I am preparing to mount another blog compendium. See the first one of these, eyes right, called Branding Now. This second compendium will be called How to be an anthropologist (for hire) and it will draw together posts from this blog that treat the theme.
What do anthropologists do to make a living?
1) Pit bulls in Chicago
The most common thing that anthropologist do is to serve as "eyes and ears" for someone. The client (often but not always a corporation) needs to get in touch with the people who buy its products and services. They have many ways of doing this. One way to hire an anthropologist to talk directly to the consumer. These are called "ethnographic" interviews
In the case of this post, I was in Chicago talking to people on behalf of a financial services company. Normally, ethnographic interviews are done in undistracted circumstances, someone’s home, perhaps an office. But in this case, we were talking about money. And many Americans would rather talk about their sex lives then their financial circumstances. (This is an interesting cultural puzzle all on its own.) So it made sense to interview respondents in public. This is where I met the pit bull. (See the post here.)
In any case, this ethnographic interview is the standard thing an anthropologist does for a living.
2) How Fieldwork works
Here I am toughing it out in the field. This post will also give you a sense of the mechanics of the ethnographic interview. I have quite a few posts on this blog on ethnography, and I hope to create a compendium called Ethnography: how to do it. In the meantime, treat this post as your introduction to what ethnography looks like. (See the post here.)
3) Decoding culture
A second way to serve the client is to x-ray a new development in the marketplace. Quiznos might hire you to tell them about the artisanal trend in bread and chocolate. Detroit might ask you to find out about the new trend in customizing autos. The USA Network may ask you to figure out why Rachel Ray is such a big hit. These questions have anthropological answers. And in this case we supply them not be talking to consumers, but by examining culture. (See the post here.)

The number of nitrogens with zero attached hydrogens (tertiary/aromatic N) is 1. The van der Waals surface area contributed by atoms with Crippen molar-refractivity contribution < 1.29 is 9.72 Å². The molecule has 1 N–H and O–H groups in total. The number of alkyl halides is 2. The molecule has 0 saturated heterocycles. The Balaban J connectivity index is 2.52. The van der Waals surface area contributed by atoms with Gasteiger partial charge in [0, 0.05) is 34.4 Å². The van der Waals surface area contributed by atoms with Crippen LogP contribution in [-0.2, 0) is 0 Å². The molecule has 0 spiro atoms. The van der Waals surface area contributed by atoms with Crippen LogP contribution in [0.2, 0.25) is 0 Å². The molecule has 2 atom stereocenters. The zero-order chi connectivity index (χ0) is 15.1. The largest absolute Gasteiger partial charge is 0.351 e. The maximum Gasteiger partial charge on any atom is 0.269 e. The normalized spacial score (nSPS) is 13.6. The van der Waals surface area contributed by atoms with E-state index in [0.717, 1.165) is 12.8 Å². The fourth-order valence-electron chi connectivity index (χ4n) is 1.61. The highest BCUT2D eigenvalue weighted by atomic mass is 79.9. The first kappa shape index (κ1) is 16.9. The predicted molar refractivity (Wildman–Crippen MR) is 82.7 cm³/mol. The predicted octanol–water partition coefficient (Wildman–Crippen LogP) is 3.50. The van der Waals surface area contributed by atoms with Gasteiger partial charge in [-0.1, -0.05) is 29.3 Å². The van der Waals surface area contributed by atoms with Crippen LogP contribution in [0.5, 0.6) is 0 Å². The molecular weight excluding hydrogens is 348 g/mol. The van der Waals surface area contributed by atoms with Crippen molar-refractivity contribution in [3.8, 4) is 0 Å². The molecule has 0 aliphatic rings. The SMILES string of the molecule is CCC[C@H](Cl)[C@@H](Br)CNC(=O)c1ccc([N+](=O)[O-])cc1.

4) Building Brands
A third way to serve clients is to help them build the public image, the public face, the public meaning they present to the world. I do not have a particular post here. No, I have 40 posts here. You will find them organized as a blog compendium at www.cultureby.com. Looking for the book covered with the title Branding Now. This is the anthropologist’s view of what a brand is, how this is changing and now an anthropologist can help.
5) Preventing the blind side hit
The corporation lives increasingly in a dynamic, unpredictable world. In order to protect itself from the "blind side hit," it will sometimes hire an anthropologist. His or her job is to figure out the points of vulnerability. This exist where the corporation makes a Here’s another way for the anthropologist to serve. Sometimes, the corporation won’t use him or her to talk to consumer but to identify risks or to solve problems. In the case of assumption hunting, the anthropologist is hired to find out where the corporation is most vulnerable to disruptive change. (See the post here.)
6) Ferret Mode
Sometimes, the corporation knows it has a problem but it can’t quite tell what the problem is. This is the time to send the anthropologist in in "ferret mode." The corporation says, "Have a look. Let us know. Tell us the best way to define and approach this problem." This puts a premium on the anthropologist’s powers of pattern recognition. (See the post here.)
7) Anthropology’s broadest responsibility?
This post is a very general treatment of what anthropology "brings to the party." I think of this as a statement of the anthropologist’s biggest intellectual responsibilities: helping our culture and our commerce think see the new fluidity of the contemporary world, and helping to propose new ways for us to think about culture and commerce now that fluidity is upon us. (See the post here.)